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Saturday, 27 June 2009



Cheers Chris, v interesting.

The potential Achilles Heel of this model in action is that it would be easy to perceive that the biggest economic value is in creating 'Trigger' moments that force re-evluation, which is of course what marketeers and agency people alike love to do most.

In reality the interesting opportunities here are in the moment just before and just after purchase, depending on whether we are looking to break or cement a habit, and also depending on the category/financial relationship.

For me the second of these is the big one - the importance of what happens in your relationship with a brand for the first couple of weeks after you've bought it for the first time. Not, alas, a high priority on many brand marketeers lists.

chris stephenson

Robin at We Are Social has posted on this http://wearesocial.net/blog/2009/06/purchase-funnel/ - good stuff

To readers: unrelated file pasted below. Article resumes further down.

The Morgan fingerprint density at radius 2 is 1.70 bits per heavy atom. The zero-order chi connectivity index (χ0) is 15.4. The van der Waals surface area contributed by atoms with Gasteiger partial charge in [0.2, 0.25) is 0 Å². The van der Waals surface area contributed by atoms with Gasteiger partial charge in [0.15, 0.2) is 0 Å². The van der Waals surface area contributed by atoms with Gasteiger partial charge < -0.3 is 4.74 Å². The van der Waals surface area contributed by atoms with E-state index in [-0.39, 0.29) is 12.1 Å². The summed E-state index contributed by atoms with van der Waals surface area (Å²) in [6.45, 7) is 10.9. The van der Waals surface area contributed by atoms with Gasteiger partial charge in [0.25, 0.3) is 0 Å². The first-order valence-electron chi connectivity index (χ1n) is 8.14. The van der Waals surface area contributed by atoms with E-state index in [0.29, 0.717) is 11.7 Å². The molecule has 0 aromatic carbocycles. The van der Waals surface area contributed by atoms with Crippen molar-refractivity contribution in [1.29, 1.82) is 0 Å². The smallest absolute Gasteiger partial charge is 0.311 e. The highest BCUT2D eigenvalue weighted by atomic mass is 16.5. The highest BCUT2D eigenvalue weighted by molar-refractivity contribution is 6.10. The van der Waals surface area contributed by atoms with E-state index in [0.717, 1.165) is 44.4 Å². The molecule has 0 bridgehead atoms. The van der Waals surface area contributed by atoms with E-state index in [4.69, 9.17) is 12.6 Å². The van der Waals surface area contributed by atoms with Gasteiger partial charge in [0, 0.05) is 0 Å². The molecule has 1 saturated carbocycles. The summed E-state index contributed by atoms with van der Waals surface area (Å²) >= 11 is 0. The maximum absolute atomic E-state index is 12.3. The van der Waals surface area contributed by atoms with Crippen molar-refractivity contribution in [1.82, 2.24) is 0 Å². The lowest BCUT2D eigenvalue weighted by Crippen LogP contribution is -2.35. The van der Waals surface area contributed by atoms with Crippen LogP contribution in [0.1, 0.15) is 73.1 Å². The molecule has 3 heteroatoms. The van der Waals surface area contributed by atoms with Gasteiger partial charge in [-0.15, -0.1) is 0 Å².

John V Willshire

Good stuff indeed.

"Down with Awareness!!!"

Or at the very least, "Along at a steadily improving rate with Awareness!!"

I wonder though... in a world of infinite choice, media fragmentation, niche communities and the like, is there really one sort of model that can map out something like this..? There will undoubtedly be many, many 'exceptions that disprove the rule'.

Craig Elias - Creator of Trigger Event Selling

It’s interesting to see McKinsey starting to notice the ‘Trigger Event’ economy.

I would argue that people have always bought based upon ‘Trigger Events’ but it was not until recently the something ‘Triggered’ McKinsey’s understanding.

I have always agreed with the AIDA (Awareness, Interest, Desire, Interest) model but understood that it is a ‘Trigger Event’ that creates the desire that leads to the action.

‘Trigger Events’ are as applicable to B2B sales as they are to B2C.

The specific ‘Trigger Events’ may be different but the analogy stays the same.

Craig Elias
Creator of Trigger Event Selling™

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